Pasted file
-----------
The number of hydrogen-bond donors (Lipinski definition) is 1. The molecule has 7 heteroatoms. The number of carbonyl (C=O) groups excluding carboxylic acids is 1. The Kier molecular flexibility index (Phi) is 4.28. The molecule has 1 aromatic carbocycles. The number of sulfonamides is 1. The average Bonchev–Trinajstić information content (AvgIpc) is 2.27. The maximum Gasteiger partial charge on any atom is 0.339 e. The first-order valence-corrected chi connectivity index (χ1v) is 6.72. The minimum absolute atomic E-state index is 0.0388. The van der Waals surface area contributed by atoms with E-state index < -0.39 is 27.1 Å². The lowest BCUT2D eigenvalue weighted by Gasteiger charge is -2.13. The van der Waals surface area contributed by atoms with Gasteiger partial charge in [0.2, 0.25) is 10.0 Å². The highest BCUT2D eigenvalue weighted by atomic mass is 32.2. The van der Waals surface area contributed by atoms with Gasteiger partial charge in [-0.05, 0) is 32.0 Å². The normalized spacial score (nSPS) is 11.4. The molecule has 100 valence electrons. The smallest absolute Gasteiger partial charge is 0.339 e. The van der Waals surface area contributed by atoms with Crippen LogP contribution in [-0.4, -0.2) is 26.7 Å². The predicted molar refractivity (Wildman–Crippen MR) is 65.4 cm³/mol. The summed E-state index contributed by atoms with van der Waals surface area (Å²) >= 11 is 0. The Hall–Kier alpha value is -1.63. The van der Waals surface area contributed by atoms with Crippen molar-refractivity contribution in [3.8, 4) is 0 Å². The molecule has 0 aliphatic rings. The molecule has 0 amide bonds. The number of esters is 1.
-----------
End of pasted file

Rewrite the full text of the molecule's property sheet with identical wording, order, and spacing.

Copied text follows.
The number of hydrogen-bond donors (Lipinski definition) is 1. The molecule has 7 heteroatoms. The number of carbonyl (C=O) groups excluding carboxylic acids is 1. The Kier molecular flexibility index (Phi) is 4.28. The molecule has 1 aromatic carbocycles. The number of sulfonamides is 1. The average Bonchev–Trinajstić information content (AvgIpc) is 2.27. The maximum Gasteiger partial charge on any atom is 0.339 e. The first-order valence-corrected chi connectivity index (χ1v) is 6.72. The minimum absolute atomic E-state index is 0.0388. The van der Waals surface area contributed by atoms with E-state index < -0.39 is 27.1 Å². The lowest BCUT2D eigenvalue weighted by Gasteiger charge is -2.13. The van der Waals surface area contributed by atoms with Gasteiger partial charge in [0.2, 0.25) is 10.0 Å². The highest BCUT2D eigenvalue weighted by atomic mass is 32.2. The van der Waals surface area contributed by atoms with Gasteiger partial charge in [-0.05, 0) is 32.0 Å². The normalized spacial score (nSPS) is 11.4. The molecule has 100 valence electrons. The smallest absolute Gasteiger partial charge is 0.339 e. The van der Waals surface area contributed by atoms with Crippen LogP contribution in [-0.4, -0.2) is 26.7 Å². The predicted molar refractivity (Wildman–Crippen MR) is 65.4 cm³/mol. The summed E-state index contributed by atoms with van der Waals surface area (Å²) >= 11 is 0. The Hall–Kier alpha value is -1.63. The van der Waals surface area contributed by atoms with Crippen molar-refractivity contribution in [3.8, 4) is 0 Å². The molecule has 0 aliphatic rings. The molecule has 0 amide bonds. The number of esters is 1.